Queensland could grow medical marijuana crops under parliamentary committee recommendations.
Queensland could grow medical marijuana crops under parliamentary committee recommendations. FILE

No criminal checks for medical marijuana users

CRIMINAL history checks will not be conducted on patients accessing medical marijuana if Queensland parliamentary committee recommendations are adopted.

The parliamentary Health, Communities, Disability Services and Domestic and Family Violence Prevention Committee has recommended the bill legalising medical marijuana be passed.

The bipartisan committee made two recommendations - to remove provisions allowing for criminal history checks and prioritise options to grow marijuana crops for medical use in Queensland.

The bill would not allow patients to grow their own marijuana and would track the amount and type of marijuana dispensed to patients through pharmacies.

The bill originally allowed criminal checks to be conducted on patients as a determining factor in the treatment of a medical condition.

But the Queensland Network of Alcohol and other Drug Agencies submitted to the committee that criminal history checks were not conducted in the use of other medicines.

"We have systems in place where people who have been dependent on opioids in the past are still allowed access to them for pain relief purposes," they stated.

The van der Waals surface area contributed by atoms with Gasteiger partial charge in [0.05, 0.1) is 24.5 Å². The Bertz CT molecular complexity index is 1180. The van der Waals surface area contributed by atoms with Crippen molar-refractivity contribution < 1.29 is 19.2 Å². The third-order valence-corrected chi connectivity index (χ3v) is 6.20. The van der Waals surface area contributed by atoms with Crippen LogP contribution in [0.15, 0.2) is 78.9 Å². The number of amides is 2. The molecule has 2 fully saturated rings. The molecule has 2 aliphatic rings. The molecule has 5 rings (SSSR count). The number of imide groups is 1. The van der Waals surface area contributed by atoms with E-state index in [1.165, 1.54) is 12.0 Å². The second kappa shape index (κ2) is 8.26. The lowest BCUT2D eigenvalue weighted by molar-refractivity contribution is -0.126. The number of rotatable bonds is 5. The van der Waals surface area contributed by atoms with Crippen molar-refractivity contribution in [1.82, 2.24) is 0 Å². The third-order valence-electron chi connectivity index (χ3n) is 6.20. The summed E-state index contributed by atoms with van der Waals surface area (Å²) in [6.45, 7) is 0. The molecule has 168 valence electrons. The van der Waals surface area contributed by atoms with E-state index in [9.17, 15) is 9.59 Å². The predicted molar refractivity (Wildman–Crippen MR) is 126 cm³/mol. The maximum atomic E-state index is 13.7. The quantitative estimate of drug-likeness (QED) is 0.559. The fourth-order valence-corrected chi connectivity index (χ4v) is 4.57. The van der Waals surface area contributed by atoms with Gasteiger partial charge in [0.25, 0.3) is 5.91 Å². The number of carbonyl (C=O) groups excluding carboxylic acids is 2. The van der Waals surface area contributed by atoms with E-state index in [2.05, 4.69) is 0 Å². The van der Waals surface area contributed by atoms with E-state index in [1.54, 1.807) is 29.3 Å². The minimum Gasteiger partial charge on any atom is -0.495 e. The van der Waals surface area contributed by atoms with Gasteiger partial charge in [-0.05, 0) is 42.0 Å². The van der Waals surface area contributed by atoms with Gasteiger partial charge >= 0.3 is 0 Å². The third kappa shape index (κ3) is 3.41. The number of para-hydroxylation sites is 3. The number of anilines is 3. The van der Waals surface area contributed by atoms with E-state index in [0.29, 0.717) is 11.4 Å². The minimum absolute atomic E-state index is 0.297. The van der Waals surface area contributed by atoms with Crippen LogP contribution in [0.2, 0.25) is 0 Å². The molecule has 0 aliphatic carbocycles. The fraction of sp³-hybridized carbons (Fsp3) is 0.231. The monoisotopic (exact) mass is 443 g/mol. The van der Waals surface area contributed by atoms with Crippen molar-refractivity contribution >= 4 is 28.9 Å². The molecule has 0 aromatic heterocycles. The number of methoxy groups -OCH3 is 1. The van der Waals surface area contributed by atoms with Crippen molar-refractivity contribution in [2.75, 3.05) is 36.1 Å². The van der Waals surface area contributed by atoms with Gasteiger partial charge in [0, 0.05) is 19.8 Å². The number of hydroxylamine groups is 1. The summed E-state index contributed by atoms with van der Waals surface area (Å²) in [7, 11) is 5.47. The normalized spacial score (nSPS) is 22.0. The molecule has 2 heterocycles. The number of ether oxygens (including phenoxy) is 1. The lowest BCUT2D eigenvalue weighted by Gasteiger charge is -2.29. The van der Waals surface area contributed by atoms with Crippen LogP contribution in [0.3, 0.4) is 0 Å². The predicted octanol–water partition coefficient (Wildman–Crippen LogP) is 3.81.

The committee agreed and called on the criminal history checks provisions to be removed from the bill.

"The committee understands that criminal history checks are not undertaken on patients when determining appropriate treatment in any other circumstances in Queensland," the committee report said.

Should criminal history checks be conducted on people applying for medical marijuana in Queensland

This poll ended on 30 September 2017.

Current Results

No

78%

Yes

10%

Only for certain crimes

12%

This is not a scientific poll. The results reflect only the opinions of those who chose to participate.

"The committee considers that the bill provides other safeguards, including significant penalties for unauthorised regulated activity and investigation, monitoring and enforcement powers to address any risk of diversion of medicinal cannabis from practitioners or patients."

The report also recommended Queensland investigate locally grown marijuana crops for medical use. The committee agreed with an Australian Medical Association of Queensland submission that Australia could draw on a history of safely producing and controlling opioids for medical use.

The committee recommended the Queensland Department of Agriculture and Fisheries investigate options for licensing and cultivating medicinal cannabis.

ARM NEWSDESK



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